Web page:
Let’s take a look at the process behind making a decision on the landscape impacts of wind farms. A Landscape and Visual Impact Assessment (LVIA) is a standard process of examining the landscape and visual effects of a development. This is most often performed by a Chartered Landscape Architect in a structured and consistent way using professional judgment. An LVIA is usually required for every wind farm proposal regardless of whether a larger Environmental Impact Assessment is carried out. Visual tools such as photographs, photomontages and Zone of Theoretical Visibility (ZTV) maps are used to present the information clearly and concisely for all to understand. The local planning authority then makes a decision to reject or approve planning consent based on all of the evidence gathered (economic, technical, environmental). A disappointed applicant has the right to appeal to the Secretary of State, where a Planning Inspector is normally appointed to review the application. A further level of appeal is possible in the High Court.
Natural England assesses landscape and visual impact by taking statutory protected sites, landscape character and historic and culture heritage into account. Landscape character is the result of the unique combination of elements that makes one place different from another including geology and ecology, culture and history, aesthetics and perception. A Landscape Character Assessment (LCA) tries to objectify judgments but there will always be subjectivity when dealing with aesthetics and perception. The sense of relative remoteness, tranquility, artistic, literary and historic associations are difficult, if not impossible, to quantify as they vary from person to person. Nevertheless, the CPRE has attempted to quantify “tranquility” by producing a colour-coded map largely according to the urban/rural divide and plotting wind farms alongside.
CPRE published a dedicated report with recommendations in April 2012, “Generating light on landscape impacts: How to accommodate onshore wind while protecting the countryside”. Their website expresses a vision where green energy is in harmony with the landscape; increasingly in small-scale networks which benefit local communities and minimize damage to the environment. However, small-scale networks are potentially more damaging to the landscape and make less efficient use of infrastructure, as more grid connections, access roads, substations and pylons need to be constructed. Additionally, extra caution is needed due to the greater cumulative effect on the landscape. SNH offers useful guidance on this topic suggesting that new wind farms should take into account existing ones, avoid dominating existing focal points or distinctive skylines and complement the landscape character in terms of positioning, extent and density. This ties in closely with the capacity of the landscape to absorb man-made structures such as wind turbines. Perhaps fewer and larger wind farms located in the most appropriate landscapes could be a better solution overall, especially in parts of the country such as East Anglia?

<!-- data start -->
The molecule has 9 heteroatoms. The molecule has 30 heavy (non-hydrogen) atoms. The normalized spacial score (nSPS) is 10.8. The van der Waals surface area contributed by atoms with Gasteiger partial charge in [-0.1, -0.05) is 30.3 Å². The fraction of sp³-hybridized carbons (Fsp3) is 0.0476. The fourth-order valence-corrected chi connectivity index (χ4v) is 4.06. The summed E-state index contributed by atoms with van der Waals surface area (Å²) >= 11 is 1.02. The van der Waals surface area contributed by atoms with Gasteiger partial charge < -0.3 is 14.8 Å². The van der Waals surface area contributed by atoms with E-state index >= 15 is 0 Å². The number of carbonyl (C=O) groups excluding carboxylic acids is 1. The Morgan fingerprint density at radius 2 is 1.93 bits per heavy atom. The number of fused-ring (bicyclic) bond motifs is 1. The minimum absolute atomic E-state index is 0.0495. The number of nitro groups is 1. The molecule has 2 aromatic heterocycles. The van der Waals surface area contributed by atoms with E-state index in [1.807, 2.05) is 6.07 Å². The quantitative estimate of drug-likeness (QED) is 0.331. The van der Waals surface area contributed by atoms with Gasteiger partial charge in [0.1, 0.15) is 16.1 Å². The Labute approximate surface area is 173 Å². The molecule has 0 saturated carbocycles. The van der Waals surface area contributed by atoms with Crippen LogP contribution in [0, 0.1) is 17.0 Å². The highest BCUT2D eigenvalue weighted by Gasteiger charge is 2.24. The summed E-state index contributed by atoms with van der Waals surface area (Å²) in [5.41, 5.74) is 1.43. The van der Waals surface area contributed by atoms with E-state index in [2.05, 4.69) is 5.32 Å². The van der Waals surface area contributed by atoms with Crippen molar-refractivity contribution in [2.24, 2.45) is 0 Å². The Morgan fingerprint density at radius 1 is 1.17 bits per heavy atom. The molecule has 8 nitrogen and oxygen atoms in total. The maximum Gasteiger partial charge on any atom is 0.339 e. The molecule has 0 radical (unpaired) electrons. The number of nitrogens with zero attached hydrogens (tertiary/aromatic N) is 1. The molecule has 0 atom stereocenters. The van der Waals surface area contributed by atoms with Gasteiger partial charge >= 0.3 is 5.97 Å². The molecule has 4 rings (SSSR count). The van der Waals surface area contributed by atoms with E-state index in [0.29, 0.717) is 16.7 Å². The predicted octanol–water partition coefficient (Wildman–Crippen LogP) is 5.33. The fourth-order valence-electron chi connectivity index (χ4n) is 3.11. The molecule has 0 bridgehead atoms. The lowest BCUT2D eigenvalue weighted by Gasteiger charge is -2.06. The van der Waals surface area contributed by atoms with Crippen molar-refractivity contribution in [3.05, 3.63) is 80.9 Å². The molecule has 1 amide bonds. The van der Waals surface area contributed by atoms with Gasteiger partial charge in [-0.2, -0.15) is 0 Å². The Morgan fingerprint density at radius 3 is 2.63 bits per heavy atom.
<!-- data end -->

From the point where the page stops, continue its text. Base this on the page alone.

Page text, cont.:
CPRE has expressed its concern that wind farms “are increasingly being directed towards more remote, tranquil areas”. The Lake District in Cumbria stands out as one protected region that has a cluster of wind farms lying close to the northwest edge of the Park. One reason for this is public opposition by local residents to proposals for wind turbines near inhabited areas. The UK has precious few wilderness areas confined largely to remote parts of Scotland and a handful of large National Parks. Such landscapes are most sensitive to any human footprint no matter whether a whitewashed bungalow, an electricity pylon or even a wind turbine. England currently has no legal separation distance between housing and wind turbines, although an independent study on noise limits suggest a minimum distance of 350 metres. In Scotland, which is much less densely populated than England, the recommended distance is 2km and this figure drops to 500m in Wales. If England were to follow Scotland’s lead (some councils such as Lincolnshire are already pushing for this), then it would force wind farms into ever more rural and remote landscapes thus destroying the unique visual amenity that these few remaining landscapes provide. A concerted campaign of NIMBYism (Not In My Back Yard) means that onshore wind turbines are either pushed into (or close to) uninhabited and protected landscapes, or they not built at all.
We need to recognize that since the UK has the highest population density of any large country in Europe, rural communities and wind farm developers have a greater likelihood of coming into conflict as they compete for access to limited land resource. This article does not intend to debate the potential solutions to this conflict although it would appear that there is a need to increase community engagement in renewable energy. Two-thirds of turbines are owned by individuals and local communities in Germany where acceptance of wind farms is unsurprisingly far greater than in the UK (only 10% of wind farms are community owned here). A change in government policy to incentivize community ownership could be one way of encouraging people to view wind farms differently. Nevertheless concerns about the visual impact of wind farms in the landscape are real and should be respected. The current process for assessing such impacts may not be perfect but at least it has been formalized and is open to influence by the main stakeholders already mentioned. Sensitive landscapes such as National Parks, Areas of Outstanding Natural Beauty and Sites of Special Scientific Interest should continue to be rigorously protected when reviewing wind farm applications. But it is in the bordering areas and in the open countryside where the greatest risk of conflict lies. One thing is for sure; the debate is far from over.
Originally published in 2013